What do millennials want from their employers?
Progression – Sinek repeatedly refers to the fact that millennials in the workplace want to ‘make an impact’. Surely, this is great news for employers; a keen and hungry generation, ready to make things happen. This may be true, but it can also be an issue if millennial recruits feel like they aren’t moving fast enough along their career paths.
Slow progression or unclear development plans are the main reasons that workers from this generation to jump ship. It’s therefore essential for businesses to bear this in mind; to keep millennials on board, make sure something is awaiting them at the finish line. However, if companies let them stagnate or promise fake promotions, then they will walk.
Support – Development plans, ongoing support, clear goals and realistic timescales, will make millennials more likely to stick around. They want to be part of a company that puts people forward, not just profit or the needs of the business.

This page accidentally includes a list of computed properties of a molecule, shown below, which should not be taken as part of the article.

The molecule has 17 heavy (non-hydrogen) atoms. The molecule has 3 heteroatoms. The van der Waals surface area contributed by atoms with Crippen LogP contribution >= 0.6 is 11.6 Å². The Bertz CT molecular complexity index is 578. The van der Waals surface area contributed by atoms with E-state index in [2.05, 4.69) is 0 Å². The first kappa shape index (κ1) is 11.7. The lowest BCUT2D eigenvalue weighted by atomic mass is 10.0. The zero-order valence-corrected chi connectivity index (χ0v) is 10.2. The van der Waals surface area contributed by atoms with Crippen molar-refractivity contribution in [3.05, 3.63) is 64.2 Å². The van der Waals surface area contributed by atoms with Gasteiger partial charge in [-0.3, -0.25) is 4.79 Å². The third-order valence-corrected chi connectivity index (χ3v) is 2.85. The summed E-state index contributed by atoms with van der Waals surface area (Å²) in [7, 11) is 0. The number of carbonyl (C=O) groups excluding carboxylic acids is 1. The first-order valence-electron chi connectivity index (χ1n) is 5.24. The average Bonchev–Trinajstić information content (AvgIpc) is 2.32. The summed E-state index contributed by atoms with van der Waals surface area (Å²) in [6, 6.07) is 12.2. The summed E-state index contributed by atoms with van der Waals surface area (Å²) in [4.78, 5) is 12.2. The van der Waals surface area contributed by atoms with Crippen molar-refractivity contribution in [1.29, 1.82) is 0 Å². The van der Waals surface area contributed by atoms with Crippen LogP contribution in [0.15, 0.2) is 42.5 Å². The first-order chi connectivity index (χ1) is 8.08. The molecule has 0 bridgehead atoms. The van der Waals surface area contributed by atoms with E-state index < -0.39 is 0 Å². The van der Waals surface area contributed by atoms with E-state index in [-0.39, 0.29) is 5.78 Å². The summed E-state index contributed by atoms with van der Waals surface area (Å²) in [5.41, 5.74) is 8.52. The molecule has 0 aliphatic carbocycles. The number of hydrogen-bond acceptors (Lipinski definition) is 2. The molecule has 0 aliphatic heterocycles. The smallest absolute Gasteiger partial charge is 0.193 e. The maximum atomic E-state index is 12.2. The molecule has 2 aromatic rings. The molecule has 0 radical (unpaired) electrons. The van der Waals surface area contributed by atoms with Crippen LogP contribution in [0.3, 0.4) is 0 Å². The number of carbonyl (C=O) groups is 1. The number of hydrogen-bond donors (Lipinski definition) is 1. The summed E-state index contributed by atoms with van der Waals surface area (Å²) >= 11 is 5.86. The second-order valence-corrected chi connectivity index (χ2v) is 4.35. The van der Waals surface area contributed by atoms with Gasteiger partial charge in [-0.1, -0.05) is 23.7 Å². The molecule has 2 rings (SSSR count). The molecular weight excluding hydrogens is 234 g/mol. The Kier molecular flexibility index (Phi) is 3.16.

If employers truly invest in the development of their millennial staff, not only will they blossom, they will stay put.
Culture – The world is changing! There’s no denying that. So, while traditional offices, workplace rules and business models worked for a while, sometimes things need to move with the times.
Many millennials value things like company perks, flexibility and modern working environments over traditional commercial/business environments. Again, it all boils down to the fact that they want to feel that the company they work hard for respects and cares about their employees. A company that enforces rules or ways of working that stifles busy and social millennials won’t keep them for long!
The key thing to take away from all of this is that every generation has its differences. However, differences are good! Millennials are our current and future workforce, so understanding how they work and helping them reach their potential has never been more vital.